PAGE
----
Who We Are
Parents for Window Blind Safety (PFWBS) is a non-profit 501(c)(3) corporation engaged in the professional service of promoting window covering safety. In an attempt to educate consumers regarding the dangers of corded window covering products, Parents for Window Blind Safety has created a “Seal of Approval” to inform consumers of products which have greatly reduced or completely eliminated the risk of strangulation. PFWBS has become the nation’s foremost advocacy group for the elimination of all window blind cord strangulation dangers. PFWBS plays a large role in the development of window covering safety standards in Canada and the United States of America.
The PFWBS Testing Committee made up of panel of Human Factors consultants, Engineers, Manufacturing consultants, attorneys from various fields, product safety experts, and PFWBS board of directors. Some of our Board of Directors is comprised of parents who have lost a child on window coverings with ANSI compliant accessible cords.
PFWBS has been featured several times in the New York Times, Chicago Tribune, USA Today, Consumer Reports Magazine, Parents Magazine, St. Louis Post-Dispatch and other publications throughout the United States. They have also been featured on CNN, FOXNEWS, and local news stations all over the world.
The PFWBS Seal of Approval can be found on products in the following retail stores: Lowes, Home Depot, Walmart, and Mendards.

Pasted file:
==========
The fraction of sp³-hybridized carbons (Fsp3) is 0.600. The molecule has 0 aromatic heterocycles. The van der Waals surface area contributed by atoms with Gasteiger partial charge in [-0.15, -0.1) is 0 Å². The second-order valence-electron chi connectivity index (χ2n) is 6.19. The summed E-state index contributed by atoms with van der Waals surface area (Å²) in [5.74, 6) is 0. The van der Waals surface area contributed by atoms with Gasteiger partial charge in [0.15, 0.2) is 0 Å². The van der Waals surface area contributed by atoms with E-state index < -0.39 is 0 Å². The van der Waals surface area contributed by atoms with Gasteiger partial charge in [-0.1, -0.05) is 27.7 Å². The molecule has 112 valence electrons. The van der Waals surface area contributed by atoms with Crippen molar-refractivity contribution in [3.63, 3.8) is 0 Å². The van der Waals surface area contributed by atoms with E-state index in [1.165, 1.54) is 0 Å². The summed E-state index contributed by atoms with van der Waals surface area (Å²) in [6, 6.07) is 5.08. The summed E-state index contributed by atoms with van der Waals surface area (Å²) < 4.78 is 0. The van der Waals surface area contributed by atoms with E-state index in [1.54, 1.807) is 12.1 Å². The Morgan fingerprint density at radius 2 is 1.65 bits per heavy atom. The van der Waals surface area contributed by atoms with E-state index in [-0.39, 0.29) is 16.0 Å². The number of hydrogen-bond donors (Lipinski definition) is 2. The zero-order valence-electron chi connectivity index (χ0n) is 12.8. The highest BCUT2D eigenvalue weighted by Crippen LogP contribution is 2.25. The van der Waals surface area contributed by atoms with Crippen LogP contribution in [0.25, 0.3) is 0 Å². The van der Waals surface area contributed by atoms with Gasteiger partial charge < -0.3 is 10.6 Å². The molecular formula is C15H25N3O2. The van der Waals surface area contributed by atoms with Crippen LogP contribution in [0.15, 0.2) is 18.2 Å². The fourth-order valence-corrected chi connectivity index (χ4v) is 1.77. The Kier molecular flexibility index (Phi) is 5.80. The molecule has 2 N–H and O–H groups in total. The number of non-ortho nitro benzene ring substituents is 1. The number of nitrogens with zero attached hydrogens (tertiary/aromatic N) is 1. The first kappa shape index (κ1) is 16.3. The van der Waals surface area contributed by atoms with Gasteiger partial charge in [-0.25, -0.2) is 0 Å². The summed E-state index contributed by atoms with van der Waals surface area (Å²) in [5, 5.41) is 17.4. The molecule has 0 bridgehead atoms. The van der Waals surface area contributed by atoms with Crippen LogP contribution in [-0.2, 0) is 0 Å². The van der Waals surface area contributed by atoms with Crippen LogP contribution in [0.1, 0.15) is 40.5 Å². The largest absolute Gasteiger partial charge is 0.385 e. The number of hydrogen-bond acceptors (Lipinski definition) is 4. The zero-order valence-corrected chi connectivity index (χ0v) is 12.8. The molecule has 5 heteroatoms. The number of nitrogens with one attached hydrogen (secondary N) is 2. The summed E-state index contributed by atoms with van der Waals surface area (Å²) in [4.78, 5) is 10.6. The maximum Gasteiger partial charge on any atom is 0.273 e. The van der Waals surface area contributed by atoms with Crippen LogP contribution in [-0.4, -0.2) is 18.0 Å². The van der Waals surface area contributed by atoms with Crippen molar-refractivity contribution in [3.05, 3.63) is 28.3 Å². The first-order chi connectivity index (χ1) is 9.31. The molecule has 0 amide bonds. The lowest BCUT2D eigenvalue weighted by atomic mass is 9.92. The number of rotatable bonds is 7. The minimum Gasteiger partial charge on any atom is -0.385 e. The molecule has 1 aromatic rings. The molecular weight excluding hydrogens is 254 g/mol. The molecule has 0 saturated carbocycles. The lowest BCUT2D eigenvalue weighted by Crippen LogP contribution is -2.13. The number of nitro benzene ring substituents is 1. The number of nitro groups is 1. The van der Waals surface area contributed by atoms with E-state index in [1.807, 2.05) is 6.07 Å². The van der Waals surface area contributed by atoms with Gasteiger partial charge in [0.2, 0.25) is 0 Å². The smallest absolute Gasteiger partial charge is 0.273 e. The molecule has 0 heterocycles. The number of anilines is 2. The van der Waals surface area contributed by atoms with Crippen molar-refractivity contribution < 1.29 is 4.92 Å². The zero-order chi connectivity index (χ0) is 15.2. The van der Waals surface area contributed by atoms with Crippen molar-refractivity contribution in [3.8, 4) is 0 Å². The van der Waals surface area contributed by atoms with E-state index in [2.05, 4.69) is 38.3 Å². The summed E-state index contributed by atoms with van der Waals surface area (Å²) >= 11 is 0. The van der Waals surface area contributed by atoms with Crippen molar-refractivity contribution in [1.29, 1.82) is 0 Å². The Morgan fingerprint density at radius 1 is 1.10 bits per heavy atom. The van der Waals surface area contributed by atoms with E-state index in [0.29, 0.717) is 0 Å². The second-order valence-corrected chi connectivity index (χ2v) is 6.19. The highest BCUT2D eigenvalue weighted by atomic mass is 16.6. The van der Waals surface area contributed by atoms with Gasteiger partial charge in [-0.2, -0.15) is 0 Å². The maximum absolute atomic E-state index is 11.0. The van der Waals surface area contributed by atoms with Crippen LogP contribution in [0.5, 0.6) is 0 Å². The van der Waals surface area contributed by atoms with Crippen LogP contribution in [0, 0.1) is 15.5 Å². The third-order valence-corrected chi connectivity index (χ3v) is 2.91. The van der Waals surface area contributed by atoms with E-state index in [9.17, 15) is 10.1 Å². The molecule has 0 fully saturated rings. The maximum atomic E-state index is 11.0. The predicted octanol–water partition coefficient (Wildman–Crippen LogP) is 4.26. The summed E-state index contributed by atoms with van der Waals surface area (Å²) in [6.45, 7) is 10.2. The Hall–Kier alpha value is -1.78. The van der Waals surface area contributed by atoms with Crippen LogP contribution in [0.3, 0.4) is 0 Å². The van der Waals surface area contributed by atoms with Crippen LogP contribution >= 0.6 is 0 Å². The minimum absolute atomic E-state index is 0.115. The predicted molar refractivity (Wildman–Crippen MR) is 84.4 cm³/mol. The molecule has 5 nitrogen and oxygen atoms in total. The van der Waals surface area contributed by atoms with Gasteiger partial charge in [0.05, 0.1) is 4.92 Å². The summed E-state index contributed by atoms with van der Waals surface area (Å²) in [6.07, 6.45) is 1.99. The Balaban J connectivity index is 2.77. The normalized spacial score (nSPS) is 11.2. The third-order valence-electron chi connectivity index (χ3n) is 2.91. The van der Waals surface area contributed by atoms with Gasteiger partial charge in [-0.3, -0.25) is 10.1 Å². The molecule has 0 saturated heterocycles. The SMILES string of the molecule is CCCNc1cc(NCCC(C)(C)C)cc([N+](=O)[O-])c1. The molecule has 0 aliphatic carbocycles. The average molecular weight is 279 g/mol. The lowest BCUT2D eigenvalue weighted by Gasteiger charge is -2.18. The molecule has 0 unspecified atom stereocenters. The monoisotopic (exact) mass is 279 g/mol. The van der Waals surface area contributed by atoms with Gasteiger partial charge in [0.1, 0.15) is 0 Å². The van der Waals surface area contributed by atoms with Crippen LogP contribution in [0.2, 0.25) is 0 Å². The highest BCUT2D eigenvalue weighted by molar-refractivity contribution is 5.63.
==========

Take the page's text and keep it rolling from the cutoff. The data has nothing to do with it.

How We Do It
Before giving the Parents for Window Blind Safety “Seal of Approval,” the product is sent to the PFWBS Testing Committee for evaluation and review. The testing committee reviews Independent Safety testing from places such as Bureau Veritas Group, Consumer Testing Labs, and others. Additional testing and reviewing is also preformed by accredited testing labs to determine if the product meets the PFWBS first class safety criteria.
Our first class safety criteria requires that all cords be inaccessible, as set forth in the Trilateral Request of the United States Consumer Products Safety Committee, Health Canada and the European Commission as part of the 2012 standards updating process in addition to the ANSI/WCMA 100.1-2012 standard. Testing fees and annual fees to carry the seal on products do apply.
Why We Do It
Over the years, we have found that there are simply too many window covering designs for the public to truly keep up and fully understand the safety aspects of each. This difficulty is further compounded as many manufacturers represent on their products have “Child-safe” features or that the products are “ANSI-safety compliant.” Similarly, parents are often left with the false impression that if they install the “safety tassels,” the product is made safe; unfortunately, it is not. Such leads parents to believe that the products are “Child Safe” when they are not. Others think it is sufficient to simply tuck their cords out of reach, only to have the unsecured cord fall, or a child climb on the windowsill on to gain access to the cord. In the end, there is no real way for parents to accurately assess a products safety.
Due to the way the ANSI standard is currently written, cordless blinds and cordless pleated shades must still have inner cord warning stickers on the product and on the outside of the box. This glitch in the ANSI standard makes it hard for manufactures to make their cordless products stand out from the corded products on retailers shelves. When our Seal of Approval goes on the box, the customer can see the difference. We live in a visual world. Customers need to “see” safety.
It is for these reasons we developed the “Seal of Approval” so that parents can rest assured that they are buying the safest possible products in the market, as determined and tested by a neutral third party organization, which organization truly understands the safety issue and has an acute understanding of what it means to lose a child.